A study published in the journal PLOS ONE could one day help healthcare professionals determine whether bacteria of the species Streptococcus pneumoniae, which cause meningitis are resistant to antibiotics.
This type of analysis is no easy task when the conventional method is used. The bacteria must be isolated from a patient sample and analyzed while still alive, which is difficult because the microorganisms are sensitive and usually do not survive the journey to the laboratory.
A highly feasible novel method has been developed in Brazil by researchers at the Santo André branch of Adolfo Lutz Institute (IAL), São Paulo state's central epidemiological surveillance laboratory. Between 2014 and 2020, they analyzed 873 samples of cerebrospinal fluid from patients with suspected streptococcal meningitis at health clinics in six cities in the state – Diadema, Mauá, Santo André, São Bernardo do Campo, São Caetano do Sul and Ribeirão Pires. Cerebrospinal fluid is produced by tissue that lines the ventricles in the brain. It flows in and around the brain and spinal cord to cushion them from injury and provide nutrients.
As part of the laboratory’s routine, the scientists analyzed the samples using real-time PCR, the gold standard for diagnosing infectious diseases, including COVID-19. The technique amplifies a specific gene or gene sequence from the target microorganism, if present in the sample, so that it can be identified more easily. In this case, S. pneumoniae (pneumococcus) was detected in 149 samples.
They then re-analyzed the samples that tested positive for pneumococcus to detect the three genes associated with resistance to antibiotics, again using real-time PCR but this time with SYBR Green, a dye that binds to DNA and emits a fluorescent signal which is captured by the equipment.
To find out which classes of antibiotics the bacteria resisted – penicillin, lincosamides or macrolides – they used the dissociation curve technique. “This technique entails raising the temperature of the samples degree by degree, making the dye separate from the DNA as the twin strands in the double helix forming the genetic material amplified in the PCR machine gradually unwind. We measured the melting temperature [Tm], which is when half the structure is still entwined and the rest has separated out. This temperature varies depending on the amplified gene, so it can be used to identify the gene that’s been amplified and hence the antibiotic to which the bacteria are resistant,” said Ivana Campos, principal investigator for the study.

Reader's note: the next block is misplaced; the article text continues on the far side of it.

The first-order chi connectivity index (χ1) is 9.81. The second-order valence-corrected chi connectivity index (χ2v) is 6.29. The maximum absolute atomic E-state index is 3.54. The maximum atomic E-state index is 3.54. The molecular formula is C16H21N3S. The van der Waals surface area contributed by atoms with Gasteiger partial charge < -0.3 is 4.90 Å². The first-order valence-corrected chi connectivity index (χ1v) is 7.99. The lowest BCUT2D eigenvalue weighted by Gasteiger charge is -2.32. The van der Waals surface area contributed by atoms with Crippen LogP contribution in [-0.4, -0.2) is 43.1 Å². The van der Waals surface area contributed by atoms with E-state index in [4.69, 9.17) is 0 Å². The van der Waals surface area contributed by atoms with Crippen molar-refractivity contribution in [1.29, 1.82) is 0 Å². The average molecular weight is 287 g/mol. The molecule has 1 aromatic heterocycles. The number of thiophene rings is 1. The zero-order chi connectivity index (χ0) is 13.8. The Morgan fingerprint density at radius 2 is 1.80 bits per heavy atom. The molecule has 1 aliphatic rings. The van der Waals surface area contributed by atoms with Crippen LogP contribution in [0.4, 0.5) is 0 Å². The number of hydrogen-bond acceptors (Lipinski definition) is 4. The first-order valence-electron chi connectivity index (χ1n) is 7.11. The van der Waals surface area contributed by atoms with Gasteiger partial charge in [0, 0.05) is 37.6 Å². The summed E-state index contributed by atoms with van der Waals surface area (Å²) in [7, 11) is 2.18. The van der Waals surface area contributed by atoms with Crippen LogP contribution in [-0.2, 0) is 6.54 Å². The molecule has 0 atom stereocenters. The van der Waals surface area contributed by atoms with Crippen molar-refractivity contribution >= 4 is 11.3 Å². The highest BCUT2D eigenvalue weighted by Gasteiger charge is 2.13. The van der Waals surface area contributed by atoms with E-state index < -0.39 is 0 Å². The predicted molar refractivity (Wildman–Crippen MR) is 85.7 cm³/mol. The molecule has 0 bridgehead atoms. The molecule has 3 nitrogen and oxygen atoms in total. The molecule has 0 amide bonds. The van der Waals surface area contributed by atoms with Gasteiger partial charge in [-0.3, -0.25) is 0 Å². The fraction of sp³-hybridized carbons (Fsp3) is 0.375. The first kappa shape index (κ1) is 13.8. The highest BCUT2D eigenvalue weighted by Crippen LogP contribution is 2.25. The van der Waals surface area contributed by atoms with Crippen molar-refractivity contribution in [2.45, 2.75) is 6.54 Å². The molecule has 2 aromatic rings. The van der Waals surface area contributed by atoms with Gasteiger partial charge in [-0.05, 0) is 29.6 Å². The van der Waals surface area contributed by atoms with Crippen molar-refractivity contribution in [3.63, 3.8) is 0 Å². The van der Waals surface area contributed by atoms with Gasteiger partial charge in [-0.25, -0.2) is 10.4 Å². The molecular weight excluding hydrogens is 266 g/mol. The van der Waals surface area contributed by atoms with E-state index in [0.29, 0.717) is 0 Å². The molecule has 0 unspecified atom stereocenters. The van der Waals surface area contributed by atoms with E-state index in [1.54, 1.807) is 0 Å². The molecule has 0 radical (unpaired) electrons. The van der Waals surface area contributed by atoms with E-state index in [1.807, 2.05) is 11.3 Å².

After conducting all these procedures, the researchers compared the results with those obtained by the conventional method used to analyze resistance to antibiotics, in which live bacteria are observed while in contact with each drug to see if they are able to proliferate. This conventional test was performed on 25 samples, which were the only ones that contained viable pneumococci for the procedure. The results were similar, confirming the novel technique’s potential.
“We found that 51% of the samples analyzed, which IAL received between 2014 and 2020, were sensitive to antibiotics. That’s positive, meaning these patients must have had a good prognosis. On the other hand, 17% were resistant to various drugs, which is very dangerous because in these cases it’s more difficult to treat the disease and other classes of antibiotic have to be tried,” Campos said.
Moreover, S. pneumoniae is capable of changing its genetic makeup as it reproduces, so that new copies have the genes associated with drug resistance. “We, therefore, concluded that the test we developed can be used to study the resistance profile of pneumococcus even in the absence of the isolated strains, as evidenced for our region,” she said.
Source: São Paulo Research Foundation (FAPESP)